In a city working to transform itself, The Asbury Hotel in Asbury Park, New Jersey signals a bright future. Funded by lender-developer iStar and operated by Salt Hotels, The Asbury is the first hotel to open in the city in over 50 years. Inhabiting an old Salvation Army apartment building, the unique, community-focused hotel epitomizes Asbury Park’s revitalization.
For much of the 20th century, Asbury Park was a popular beach resort city. Economic troubles began in the 1950s, culminating in race riots in 1970 that accelerated the city’s decline. In 2000, the community kicked off a revitalization effort with a fundraiser headlined by Bruce Springsteen, who got his start performing in the city’s music venues.
In 2002, Asbury Park began implementing it’s ambitious redevelopment plan focused on preserving the city’s character and history. After years of failed attempts, developers like iStar, are finally making good on the plan.
A Little Bit Rock and Roll
The seaside city of Asbury Park is famous for the Stone Pony, the live music venue that launched Springsteen’s career. While the music scene stayed alive during the city’s decline, the tourist scene did not. Asbury Park is only about an hour’s drive from New York City, but nobody wanted to hang out at a beach surrounded by dilapidated buildings and vacant lots. Revitalization efforts and The Asbury Hotel are finally luring visitors back to the city.
The Asbury Hotel has a fun vibe that combines vintage and modern elements with a little bit of rock and roll. In the lobby bar, Soundbooth, guests can play vinyl records and cassette tapes. In the rooms, old black and white photos appear above the beds. Song lyrics adorn the walls outside the elevators.
The hotel offers a variety of lodging options, from spacious suites to dorm style rooms perfect for groups. Our double room was large and comfortable with a beachy feel – blonde wood, white linens, and touches of color here and there.
The bathroom’s late Art Deco aesthetic is a nod to Asbury Park’s heyday. I loved the eco-friendly Malin and Goetz soap and shampoo dispensers and reusable enamel cups. And unlike many modern hotels, I loved that we could open the windows to let in the salt air.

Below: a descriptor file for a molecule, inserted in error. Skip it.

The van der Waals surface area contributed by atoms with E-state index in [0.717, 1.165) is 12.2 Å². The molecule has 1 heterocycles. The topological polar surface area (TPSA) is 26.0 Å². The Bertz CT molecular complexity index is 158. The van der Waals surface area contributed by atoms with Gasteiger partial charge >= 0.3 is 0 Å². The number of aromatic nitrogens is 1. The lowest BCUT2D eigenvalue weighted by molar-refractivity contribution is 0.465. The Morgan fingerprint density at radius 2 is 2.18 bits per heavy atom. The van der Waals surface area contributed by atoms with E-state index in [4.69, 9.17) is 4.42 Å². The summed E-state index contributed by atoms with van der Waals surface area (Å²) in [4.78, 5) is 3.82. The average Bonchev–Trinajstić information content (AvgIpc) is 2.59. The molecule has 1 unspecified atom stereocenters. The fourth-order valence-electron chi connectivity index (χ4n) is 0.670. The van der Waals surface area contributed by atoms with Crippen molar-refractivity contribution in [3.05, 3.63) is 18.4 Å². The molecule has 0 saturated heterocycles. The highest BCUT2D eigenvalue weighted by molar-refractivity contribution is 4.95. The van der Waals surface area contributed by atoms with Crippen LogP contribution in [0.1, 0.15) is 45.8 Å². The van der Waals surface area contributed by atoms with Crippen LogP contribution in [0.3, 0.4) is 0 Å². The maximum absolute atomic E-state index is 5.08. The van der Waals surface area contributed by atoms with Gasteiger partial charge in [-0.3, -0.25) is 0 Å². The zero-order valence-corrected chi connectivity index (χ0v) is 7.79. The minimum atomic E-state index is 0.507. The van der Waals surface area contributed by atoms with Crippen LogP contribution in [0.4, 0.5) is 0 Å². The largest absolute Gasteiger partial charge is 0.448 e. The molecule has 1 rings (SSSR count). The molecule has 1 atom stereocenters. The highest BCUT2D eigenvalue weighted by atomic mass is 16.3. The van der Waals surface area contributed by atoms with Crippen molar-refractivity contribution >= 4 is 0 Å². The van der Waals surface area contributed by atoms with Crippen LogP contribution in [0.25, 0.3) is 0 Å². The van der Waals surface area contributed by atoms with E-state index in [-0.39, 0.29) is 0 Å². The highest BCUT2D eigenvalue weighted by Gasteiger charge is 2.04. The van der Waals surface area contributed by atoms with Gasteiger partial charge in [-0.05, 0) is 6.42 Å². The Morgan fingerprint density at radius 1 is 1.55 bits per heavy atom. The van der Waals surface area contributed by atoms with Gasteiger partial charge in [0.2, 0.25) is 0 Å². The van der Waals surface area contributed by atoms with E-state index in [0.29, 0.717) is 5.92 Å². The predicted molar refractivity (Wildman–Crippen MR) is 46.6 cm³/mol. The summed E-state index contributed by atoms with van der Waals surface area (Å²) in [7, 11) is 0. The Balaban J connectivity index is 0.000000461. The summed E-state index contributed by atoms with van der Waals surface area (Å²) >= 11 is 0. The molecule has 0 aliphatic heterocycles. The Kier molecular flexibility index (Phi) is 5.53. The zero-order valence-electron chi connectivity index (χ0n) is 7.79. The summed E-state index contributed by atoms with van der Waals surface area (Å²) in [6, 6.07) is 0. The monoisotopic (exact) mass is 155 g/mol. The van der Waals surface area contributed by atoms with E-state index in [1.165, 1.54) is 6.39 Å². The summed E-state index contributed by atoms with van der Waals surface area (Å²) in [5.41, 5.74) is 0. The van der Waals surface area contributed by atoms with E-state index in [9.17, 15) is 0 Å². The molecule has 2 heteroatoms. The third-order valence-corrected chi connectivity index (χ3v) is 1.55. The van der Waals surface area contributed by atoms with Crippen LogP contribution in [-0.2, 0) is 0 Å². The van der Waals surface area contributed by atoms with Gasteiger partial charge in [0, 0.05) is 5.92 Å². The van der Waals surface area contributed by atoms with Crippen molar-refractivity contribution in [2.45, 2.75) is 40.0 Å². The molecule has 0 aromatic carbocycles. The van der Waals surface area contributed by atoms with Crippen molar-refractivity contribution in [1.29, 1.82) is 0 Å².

Eat, Drink, and Play
I awoke from a nap to a room filled with late-afternoon sun. I headed to the lobby for coffee from the hotel’s grab-and-go counter. Open 24 hours a day, The Counter offers light fare – sandwiches, pizza, pastries, and non-alcoholic beverages.
Ready for a night out, we ascended to Salvation, the hotel’s classy rooftop bar. The place was packed with guests attending a wedding in the hotel’s event space. The bartender impressed us with his perfect combination of knowledge, skill, and hospitality.
Not yet ready for dinner, we headed to the hotel’s beer garden. We grabbed a small bite from the food truck and a beer from the teal VW bus repurposed as a kegerator.
The Counter and food truck are the only dining options at The Asbury Hotel, but that’s a good thing. Otherwise, guests might never leave. By day, you can swim in the pool and play indoor and outdoor games. By night, you can take in a rooftop movie or listen to live music at Soundbooth. A large sign in the lobby lists the day’s entertainment schedule.
After an embarrassing attempt at ping pong in the beer garden, we walked to Porta, a nearby restaurant that doubles as a dance club after 9 pm. The night was warm and the place was packed. We ate risotto and pizza at the bar and watched the hard-working staff fly around the room.
The Asbury Park Vibe
We spent the next day taking in the city’s retro vibe. We browsed the stands at a shopping bazaar inside the convention hall, then toured the boardwalk, where merchants sell art, clothing, and vintage goods. We peaked inside the Silverball Museum where pinball aficionados can play 600 vintage machines for a half hour or a full day.
Asbury Park has a thriving art scene, and local artists are participating in the city’s revitalization. Through the Sea Change AP (Asbury Park) project, artists beautify the exteriors of city buildings with paintings. Many of the images harken back to Asbury Park’s heyday of the 1920s and 30s.
At the end of the boardwalk sits the partially restored casino. The window panes are gone, but the floor tiles remain, giving the place a haunted air. I imagined the casino as it might have looked and sounded in the 1920s and 30s: Men in brogues and bowties. Women in elegant hats and silk stockings. A raucous blend of music and cheering.
A Transformation in Progress
During our stay at The Asbury Hotel, we found an eclectic mix of clientele. Two young women jumped ahead of me in line at The Counter, their voices and sidelong looks hinting at barely contained contempt. A man at swanky Salvation wore flip flops and an ill-fitting t-shirt while another customer butchered the pronunciation of Sauvignon Blanc.
Like the mixed clientele at the hotel, the still-struggling city is both rough and refined. The Asbury Hotel is giving the local economy a boost. Some staff got their job through the Salt School, a hospitality training program for community members. In addition, because the hotel does not have a restaurant, guests venture out to local dining establishments.
The city has years to go before its redevelopment is complete, but progress continues. iStar is working on other projects, including a hotel and condo complex. If the city’s redevelopment remains rooted in nostalgia and history, and places like The Asbury Hotel stay true to the community, the completed transformation will rock – and roll.